US 3491340 A
Description (OCR text may contain errors)
Jan. 20, 1970 R. RICHMAN ET AL 3,491,340
DIGITAL DATA COMMUNICATION NETWORK MONITOR SYSTEM Filed Oct. 11, 1966 5 Sheets-Sheet 2 CLOCK FREQUENCY DIVIDER FIG? 2a Jan. 20, 1970 R, L. RICHMAN ET AL 3,491,340
DIGITAL DATA COMMUNICATION NETWORK MONITOR SYSTEM Filed Oct. 11, 1965 3 Sheets-Sheet 5 INVENTORS $055971. f/(WMA/V Boat Err? Mmmwa: BY AESTE/E J Av/v/rEL United States Patent US. Cl. 340172.5 6 Claims ABSTRACT OF THE DISCLOSURE A monitoring system detects and records certain signal conditions such as changes of state or abnormal operation in a multiple station digital data network. Each station includes signal, receiving transmitting means and a monitor. A transition detector within the monitor detects certain signal conditions such as abnormal operation or malfunctions and produces a binary digital output signal indicative of the condition detected. Binary digital time reference signals are generated in each monitor relative to the occurrence of the transition detector output. Each monitor also includes actuating means responsive to the transition detector output for enabling its associated source of time reference signals so that a change of state of control level signal simultaneously received at each station synchronously actuates the respective sources of time reference signals at the multiple stations. Buffer means is provided to store the time reference signals and transition detector output signals so that they may be recorded in relative time disposition.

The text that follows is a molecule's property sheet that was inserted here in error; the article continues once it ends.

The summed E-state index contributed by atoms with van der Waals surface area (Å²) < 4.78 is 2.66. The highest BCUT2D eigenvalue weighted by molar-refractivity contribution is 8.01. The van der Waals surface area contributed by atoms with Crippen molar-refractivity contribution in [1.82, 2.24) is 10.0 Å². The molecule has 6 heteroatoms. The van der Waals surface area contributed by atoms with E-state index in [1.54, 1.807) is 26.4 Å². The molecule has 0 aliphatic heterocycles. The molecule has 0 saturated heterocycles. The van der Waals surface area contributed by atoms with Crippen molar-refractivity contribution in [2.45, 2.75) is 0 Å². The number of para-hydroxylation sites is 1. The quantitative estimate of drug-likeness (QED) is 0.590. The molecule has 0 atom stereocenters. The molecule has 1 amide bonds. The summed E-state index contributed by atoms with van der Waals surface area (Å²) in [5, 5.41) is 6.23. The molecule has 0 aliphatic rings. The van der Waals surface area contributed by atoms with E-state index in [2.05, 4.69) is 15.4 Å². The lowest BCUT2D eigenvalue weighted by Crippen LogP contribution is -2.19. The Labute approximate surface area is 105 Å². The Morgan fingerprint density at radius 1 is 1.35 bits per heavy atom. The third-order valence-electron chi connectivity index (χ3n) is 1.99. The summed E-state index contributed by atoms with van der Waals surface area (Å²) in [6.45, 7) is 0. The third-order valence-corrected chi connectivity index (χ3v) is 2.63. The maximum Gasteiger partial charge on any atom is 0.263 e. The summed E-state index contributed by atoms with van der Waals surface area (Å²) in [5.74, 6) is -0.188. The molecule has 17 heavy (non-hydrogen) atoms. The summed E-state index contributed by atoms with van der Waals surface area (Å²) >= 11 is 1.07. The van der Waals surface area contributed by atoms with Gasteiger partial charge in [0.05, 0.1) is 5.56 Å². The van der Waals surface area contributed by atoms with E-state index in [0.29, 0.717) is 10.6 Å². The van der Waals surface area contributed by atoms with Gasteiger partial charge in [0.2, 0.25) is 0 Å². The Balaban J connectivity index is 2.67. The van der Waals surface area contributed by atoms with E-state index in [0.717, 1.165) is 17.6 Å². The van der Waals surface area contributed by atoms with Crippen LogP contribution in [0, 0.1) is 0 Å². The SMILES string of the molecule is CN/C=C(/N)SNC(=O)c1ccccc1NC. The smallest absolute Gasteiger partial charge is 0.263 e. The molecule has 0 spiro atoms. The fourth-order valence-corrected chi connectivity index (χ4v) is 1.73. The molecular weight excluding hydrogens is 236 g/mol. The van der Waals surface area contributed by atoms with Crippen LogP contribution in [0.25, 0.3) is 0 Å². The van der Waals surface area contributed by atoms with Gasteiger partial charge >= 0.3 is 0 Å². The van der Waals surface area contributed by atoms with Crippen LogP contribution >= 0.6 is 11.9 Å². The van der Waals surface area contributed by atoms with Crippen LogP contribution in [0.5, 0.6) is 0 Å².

Statement of government interest The invention described herein may be manufactured and used by or for the Government of the United States of America for governmental purposes without the payment of any royalties thereon or therefor.
The present invention relates to a monitor system and more particularly, to a communication network monitor system, and is a continuation-in-part of our co-pending patent application Ser. No. 257,348, filed Feb. 8 1963 and now abandoned.
In the operation of a data communication system it is desirable that the system be monitored in order that abnormal operation of the system can be detected. Abnormal operation may be defined as either simultaneous occurrence of certain system control level signals or, more frequent changes in control level signals than can be recorded by the monitoring system.